New York takes new offensive against illegal weed

new york illegal weed

New York cannabis is a lustrous scape of upstate farms and orchards, but there’s a weed war going on in New York City. Licensed cannabis shops are pouring funds into compliance and other costly state-regulated weed necessities. Meanwhile, almost 40,000 unlicensed shops sit blocks away, attracting tourists and unsuspecting locals to try their wares.

This has led to malcontent among lawmakers and some licensed shops. New York state Assemblyperson Jenifer Rajkumar (D-Woodhaven) wrote the SMOKEOUT Act to combat this issue. SMOKEOUT gives local municipalities the power to shut down unlicensed cannabis shops. Recently, the state included provisions from the bill in its budget, giving cities the green light on weeding out bad actors.

New budget to fight illicit weed

New York State Governor Kathy Hochul shared that the move is part of the 2025 budget in a statement released about the approval.

“Unlicensed dispensaries have littered New York neighborhoods, blatantly circumventing our laws and selling potentially dangerous products,” Hochul said. “Enough is enough. I promised to protect our communities and hard-working, legal cannabis licensees by expediting the closure of illicit storefronts. I’m proud to stand up and say we got it done.”

The Act was filed in December 2023 and set to take effect immediately following a recent 2025 budget approval. This move gives local police authority to “padlock” an unlicensed store that has been warned and hasn’t ceased illicit operations without the NY Office of Cannabis Management oversight. Padlocking includes locking up the business and fining any landlords who continue renting to them.

Viable reasons for padlocking include:

  • Sales to minors
  • Unlicensed processing of cannabis
  • Violent conduct
  • Presence of unlawful firearms
  • Proximity to schools, houses of worship, or public youth facilities
  • Products leading to illness or hospitalization
  • Products not tested or labeled according to NY Law

Unlicensed stores that aren’t in those bullet points will be inspected and notified they must stop selling unregulated weed products. Any inspections conducted before the passage of the Act can be considered a first inspection. Bodega owners and others with multiple operation licenses who don’t cease cannabis sales after that first warning may face losing their liquor and tobacco licenses as well.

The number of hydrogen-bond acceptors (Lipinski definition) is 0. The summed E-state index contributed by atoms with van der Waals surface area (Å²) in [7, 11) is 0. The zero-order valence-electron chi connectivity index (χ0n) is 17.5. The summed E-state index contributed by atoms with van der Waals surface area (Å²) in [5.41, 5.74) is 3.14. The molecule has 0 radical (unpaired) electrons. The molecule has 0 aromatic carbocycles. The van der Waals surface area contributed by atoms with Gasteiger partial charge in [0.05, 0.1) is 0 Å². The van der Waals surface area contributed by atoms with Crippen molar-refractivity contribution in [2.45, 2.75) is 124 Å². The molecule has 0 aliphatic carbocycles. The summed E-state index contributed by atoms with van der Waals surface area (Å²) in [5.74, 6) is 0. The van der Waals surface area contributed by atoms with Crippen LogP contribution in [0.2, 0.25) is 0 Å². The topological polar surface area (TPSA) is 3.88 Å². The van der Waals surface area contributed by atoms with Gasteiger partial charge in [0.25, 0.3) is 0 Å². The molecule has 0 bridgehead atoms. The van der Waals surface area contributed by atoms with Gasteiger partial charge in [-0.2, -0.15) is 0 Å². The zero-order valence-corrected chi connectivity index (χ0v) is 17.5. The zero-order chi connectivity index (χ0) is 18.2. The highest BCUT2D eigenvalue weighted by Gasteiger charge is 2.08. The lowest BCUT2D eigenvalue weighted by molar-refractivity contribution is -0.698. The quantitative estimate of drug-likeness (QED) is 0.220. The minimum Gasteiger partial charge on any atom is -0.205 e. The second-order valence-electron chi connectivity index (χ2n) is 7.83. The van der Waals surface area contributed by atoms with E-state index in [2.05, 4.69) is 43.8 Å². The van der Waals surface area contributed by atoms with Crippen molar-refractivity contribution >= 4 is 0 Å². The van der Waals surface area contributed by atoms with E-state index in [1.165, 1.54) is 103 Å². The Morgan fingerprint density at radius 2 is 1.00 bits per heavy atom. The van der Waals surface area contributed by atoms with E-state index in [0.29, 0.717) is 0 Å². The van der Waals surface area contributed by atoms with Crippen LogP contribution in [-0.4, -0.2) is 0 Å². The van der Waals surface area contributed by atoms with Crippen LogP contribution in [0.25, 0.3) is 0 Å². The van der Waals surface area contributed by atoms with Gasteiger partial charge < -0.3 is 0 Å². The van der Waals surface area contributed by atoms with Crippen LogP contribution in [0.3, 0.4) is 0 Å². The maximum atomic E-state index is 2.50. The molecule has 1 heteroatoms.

Those who choose to cut the padlock and continue operating now face a Class A misdemeanor, and landlords may be subject to hefty fines of up to $50,000 if they fail to evict tenants in violation.
Shops will get a period to fix the violations and report back to avoid closure. Past efforts to clean up bad actors included fines, but this may not have been effective. THE CITY reported that very little of the $25M has been collected from dispensary operators.

A new dawn in New York weed?

With the passage of the new budget, the New York City code has been amended, giving the Office of the Sheriff immediate authority to deputize the NYPD against unlicensed cannabis shops. It also moves to create a statewide task force to seek out the companies supplying shops with products.

Assemblyperson Rajkumar is raring to go, claiming she will be raiding shops alongside the city Sheriff in the coming weeks. Her temperament is met by NYC Mayor Eric Adams, who has long asserted that if SMOKEOUT was enacted, he would clear out illicit shops within 30 days. He walked his statement back after the budget approval. Adams now believes that the NYPD will have removed a substantial number of stores in a month.

Legalizing cannabis isn’t as easy as pushing a button. It’s a complex process that may take years or decades. Look at Washington State. A decade after the first legal sale, the market continues competing with local dealers. New York City faces the same problems on a far grander scale. Unlicensed shops are far more prolific, and the city is far more dense than many other areas–it’s a big task. According to the local and state government officials, they’re ready for it.

Cara Wietstock is senior content producer of and has been working in the cannabis space since 2011. She has covered the cannabis business beat for Ganjapreneur and The Spokesman Review. You can find her living in Bellingham, Washington with her husband, son, and a small zoo of pets.